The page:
Ramaphosa fumbled his way through explaining why it took the ANC roughly five years from the time of revelations of Gupta influence in government politics and Cabinet appointments, to the point of the Gupta Leaks, for ANC public representatives to start investigating.

Ramaphosa’s flashes of discomfort extended into his explanation of vote-buying in the ANC, which entered the Zondo conversation on the back of considering patronage as a distortion of the democratic system. He would merely confess that “we have talked about it”. He averred that the ANC’s new, streamlined digitised system means membership is no longer subject to human manipulation. He blossomed again when the platform allowed him the space to talk about the political will to rid the ANC of patronage.

Many blank spaces remained after the two days of Ramaphosa’s “evidence”. A selection of the broad strokes tells the tale delivered by a president who had to be careful not to implicate himself or his party by acknowledging illicit or immoral activities by reference to the specifics of deeds and names. 

There was confirmation that members of Parliament are but mere party political agents, subject not to the will of the people but to the ANC’s Political Committee. This committee controls, among others, the caucus, chief whip and the speaker. It is the political party that interprets how the will of the people will be represented in Parliament. Individual MPs are only to use their own consciences in rare cases. Ramaphosa confirmed that the ANC MPs, along with other ANC deployees, pay their monthly portion-of-salary contributions to their deploying agent, the “cash-strapped” ANC.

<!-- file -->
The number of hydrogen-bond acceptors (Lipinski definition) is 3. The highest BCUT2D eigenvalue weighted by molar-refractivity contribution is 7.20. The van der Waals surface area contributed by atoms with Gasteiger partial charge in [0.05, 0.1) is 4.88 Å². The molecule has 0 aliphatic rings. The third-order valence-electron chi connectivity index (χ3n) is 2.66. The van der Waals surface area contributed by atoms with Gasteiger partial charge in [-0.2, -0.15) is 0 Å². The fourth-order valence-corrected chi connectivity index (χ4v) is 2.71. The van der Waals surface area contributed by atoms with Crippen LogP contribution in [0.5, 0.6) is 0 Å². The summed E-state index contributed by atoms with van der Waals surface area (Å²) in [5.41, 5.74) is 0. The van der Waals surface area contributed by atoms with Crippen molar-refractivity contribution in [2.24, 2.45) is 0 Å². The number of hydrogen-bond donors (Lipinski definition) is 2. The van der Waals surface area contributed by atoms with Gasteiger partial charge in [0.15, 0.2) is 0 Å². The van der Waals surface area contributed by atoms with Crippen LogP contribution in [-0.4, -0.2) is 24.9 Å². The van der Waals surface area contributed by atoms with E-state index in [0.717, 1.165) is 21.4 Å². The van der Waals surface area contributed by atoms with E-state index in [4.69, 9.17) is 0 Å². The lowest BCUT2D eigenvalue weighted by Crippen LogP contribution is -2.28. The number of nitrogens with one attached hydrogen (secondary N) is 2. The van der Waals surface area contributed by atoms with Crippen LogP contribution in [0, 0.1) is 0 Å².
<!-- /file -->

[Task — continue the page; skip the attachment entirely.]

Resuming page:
The ANC party politically has been benefiting from contributions from several state-owned enterprises (SOEs), including Telkom and Prasa. The president’s response was, “I agree, that should not happen” (unless money is given across the board to all political parties).

Before Ramaphosa’s appearance, the commission had heard a mass of testimony that the SOEs had been captured thoroughly and their states of disrepair and distorted finances probably rendered them cash cows for a hungry ANC. Their board appointments were patronage machines. The president acknowledged that “some things happened”. He added that there had been “massive system failure”.

On both days of his testimony the president referred to the new Political Party Funding Act as revolutionary. It came as an obvious relief that this instrument is on display as evidence of an initiative to remedy much of the ANC’s funding excursions into the state coffers. The president explained the delay in promulgating this act – from adoption by Parliament in 2018 to his signing it in 2019 and promulgating it, finally, in 2021 – in terms of intra-ANC and interparty consultation and persuasion processes that had to run their course. He reckoned this act “will save our democracy”.